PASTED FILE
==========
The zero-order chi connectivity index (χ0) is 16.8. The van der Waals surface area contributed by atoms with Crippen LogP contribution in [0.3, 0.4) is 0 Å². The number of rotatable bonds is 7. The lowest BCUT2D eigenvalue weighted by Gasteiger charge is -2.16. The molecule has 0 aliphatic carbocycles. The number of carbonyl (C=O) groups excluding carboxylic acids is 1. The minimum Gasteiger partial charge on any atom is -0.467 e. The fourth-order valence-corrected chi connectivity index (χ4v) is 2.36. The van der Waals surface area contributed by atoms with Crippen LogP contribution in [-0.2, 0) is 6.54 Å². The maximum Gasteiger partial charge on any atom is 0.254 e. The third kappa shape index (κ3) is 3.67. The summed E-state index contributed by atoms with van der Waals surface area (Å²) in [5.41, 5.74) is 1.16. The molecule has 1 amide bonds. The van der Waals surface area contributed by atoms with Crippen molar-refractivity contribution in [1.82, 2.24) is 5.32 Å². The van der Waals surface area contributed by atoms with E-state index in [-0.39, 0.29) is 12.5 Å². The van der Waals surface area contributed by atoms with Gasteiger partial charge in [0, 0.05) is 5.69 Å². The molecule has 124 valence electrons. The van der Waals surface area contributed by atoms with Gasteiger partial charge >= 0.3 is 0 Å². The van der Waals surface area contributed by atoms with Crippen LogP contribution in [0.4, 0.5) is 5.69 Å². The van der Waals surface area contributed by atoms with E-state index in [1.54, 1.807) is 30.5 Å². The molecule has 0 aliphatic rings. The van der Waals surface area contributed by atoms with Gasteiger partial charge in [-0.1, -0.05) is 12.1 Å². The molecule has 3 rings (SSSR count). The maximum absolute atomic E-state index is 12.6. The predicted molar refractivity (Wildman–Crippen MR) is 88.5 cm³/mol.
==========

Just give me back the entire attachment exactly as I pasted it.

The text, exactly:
The zero-order chi connectivity index (χ0) is 16.8. The van der Waals surface area contributed by atoms with Crippen LogP contribution in [0.3, 0.4) is 0 Å². The number of rotatable bonds is 7. The lowest BCUT2D eigenvalue weighted by Gasteiger charge is -2.16. The molecule has 0 aliphatic carbocycles. The number of carbonyl (C=O) groups excluding carboxylic acids is 1. The minimum Gasteiger partial charge on any atom is -0.467 e. The fourth-order valence-corrected chi connectivity index (χ4v) is 2.36. The van der Waals surface area contributed by atoms with Crippen LogP contribution in [-0.2, 0) is 6.54 Å². The maximum Gasteiger partial charge on any atom is 0.254 e. The third kappa shape index (κ3) is 3.67. The summed E-state index contributed by atoms with van der Waals surface area (Å²) in [5.41, 5.74) is 1.16. The molecule has 1 amide bonds. The van der Waals surface area contributed by atoms with Crippen molar-refractivity contribution in [1.82, 2.24) is 5.32 Å². The van der Waals surface area contributed by atoms with E-state index in [-0.39, 0.29) is 12.5 Å². The van der Waals surface area contributed by atoms with Gasteiger partial charge in [0, 0.05) is 5.69 Å². The molecule has 124 valence electrons. The van der Waals surface area contributed by atoms with Gasteiger partial charge >= 0.3 is 0 Å². The van der Waals surface area contributed by atoms with Crippen LogP contribution in [0.4, 0.5) is 5.69 Å². The van der Waals surface area contributed by atoms with E-state index in [1.54, 1.807) is 30.5 Å². The molecule has 0 aliphatic rings. The van der Waals surface area contributed by atoms with Gasteiger partial charge in [-0.1, -0.05) is 12.1 Å². The molecule has 3 rings (SSSR count). The maximum absolute atomic E-state index is 12.6. The predicted molar refractivity (Wildman–Crippen MR) is 88.5 cm³/mol.